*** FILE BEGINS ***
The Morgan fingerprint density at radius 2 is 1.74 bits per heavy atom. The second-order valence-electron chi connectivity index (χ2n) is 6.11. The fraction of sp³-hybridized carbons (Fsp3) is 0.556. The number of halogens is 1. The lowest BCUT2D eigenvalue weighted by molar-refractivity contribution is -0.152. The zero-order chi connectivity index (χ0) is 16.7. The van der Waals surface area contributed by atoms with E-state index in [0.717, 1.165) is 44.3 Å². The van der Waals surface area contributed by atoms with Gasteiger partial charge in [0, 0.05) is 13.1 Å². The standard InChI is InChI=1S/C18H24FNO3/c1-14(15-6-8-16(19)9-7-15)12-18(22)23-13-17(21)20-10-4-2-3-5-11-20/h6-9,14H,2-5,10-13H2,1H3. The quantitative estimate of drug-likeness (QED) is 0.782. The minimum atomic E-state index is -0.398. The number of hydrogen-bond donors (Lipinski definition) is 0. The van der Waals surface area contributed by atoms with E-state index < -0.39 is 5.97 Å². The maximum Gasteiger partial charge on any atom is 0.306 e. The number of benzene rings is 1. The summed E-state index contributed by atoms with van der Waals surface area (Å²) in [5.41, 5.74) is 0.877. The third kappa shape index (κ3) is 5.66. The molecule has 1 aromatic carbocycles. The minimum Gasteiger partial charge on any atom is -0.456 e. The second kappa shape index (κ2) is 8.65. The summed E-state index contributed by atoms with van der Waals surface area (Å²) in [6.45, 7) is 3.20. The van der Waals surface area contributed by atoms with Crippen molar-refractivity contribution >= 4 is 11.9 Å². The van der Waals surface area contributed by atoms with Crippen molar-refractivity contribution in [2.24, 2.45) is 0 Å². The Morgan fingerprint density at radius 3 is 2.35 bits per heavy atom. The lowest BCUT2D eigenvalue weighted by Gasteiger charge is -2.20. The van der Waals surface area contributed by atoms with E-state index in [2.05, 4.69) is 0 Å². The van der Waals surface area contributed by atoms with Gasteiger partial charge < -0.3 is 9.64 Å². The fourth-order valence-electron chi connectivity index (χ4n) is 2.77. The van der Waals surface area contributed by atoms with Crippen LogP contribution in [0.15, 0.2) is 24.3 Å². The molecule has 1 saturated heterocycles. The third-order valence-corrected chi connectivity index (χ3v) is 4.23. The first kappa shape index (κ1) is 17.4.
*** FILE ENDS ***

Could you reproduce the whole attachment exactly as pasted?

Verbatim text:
The Morgan fingerprint density at radius 2 is 1.74 bits per heavy atom. The second-order valence-electron chi connectivity index (χ2n) is 6.11. The fraction of sp³-hybridized carbons (Fsp3) is 0.556. The number of halogens is 1. The lowest BCUT2D eigenvalue weighted by molar-refractivity contribution is -0.152. The zero-order chi connectivity index (χ0) is 16.7. The van der Waals surface area contributed by atoms with E-state index in [0.717, 1.165) is 44.3 Å². The van der Waals surface area contributed by atoms with Gasteiger partial charge in [0, 0.05) is 13.1 Å². The standard InChI is InChI=1S/C18H24FNO3/c1-14(15-6-8-16(19)9-7-15)12-18(22)23-13-17(21)20-10-4-2-3-5-11-20/h6-9,14H,2-5,10-13H2,1H3. The quantitative estimate of drug-likeness (QED) is 0.782. The minimum atomic E-state index is -0.398. The number of hydrogen-bond donors (Lipinski definition) is 0. The van der Waals surface area contributed by atoms with E-state index < -0.39 is 5.97 Å². The maximum Gasteiger partial charge on any atom is 0.306 e. The number of benzene rings is 1. The summed E-state index contributed by atoms with van der Waals surface area (Å²) in [5.41, 5.74) is 0.877. The third kappa shape index (κ3) is 5.66. The molecule has 1 aromatic carbocycles. The minimum Gasteiger partial charge on any atom is -0.456 e. The second kappa shape index (κ2) is 8.65. The summed E-state index contributed by atoms with van der Waals surface area (Å²) in [6.45, 7) is 3.20. The van der Waals surface area contributed by atoms with Crippen molar-refractivity contribution >= 4 is 11.9 Å². The van der Waals surface area contributed by atoms with Crippen molar-refractivity contribution in [2.24, 2.45) is 0 Å². The Morgan fingerprint density at radius 3 is 2.35 bits per heavy atom. The lowest BCUT2D eigenvalue weighted by Gasteiger charge is -2.20. The van der Waals surface area contributed by atoms with E-state index in [2.05, 4.69) is 0 Å². The van der Waals surface area contributed by atoms with Gasteiger partial charge < -0.3 is 9.64 Å². The fourth-order valence-electron chi connectivity index (χ4n) is 2.77. The van der Waals surface area contributed by atoms with Crippen LogP contribution in [0.15, 0.2) is 24.3 Å². The molecule has 1 saturated heterocycles. The third-order valence-corrected chi connectivity index (χ3v) is 4.23. The first kappa shape index (κ1) is 17.4.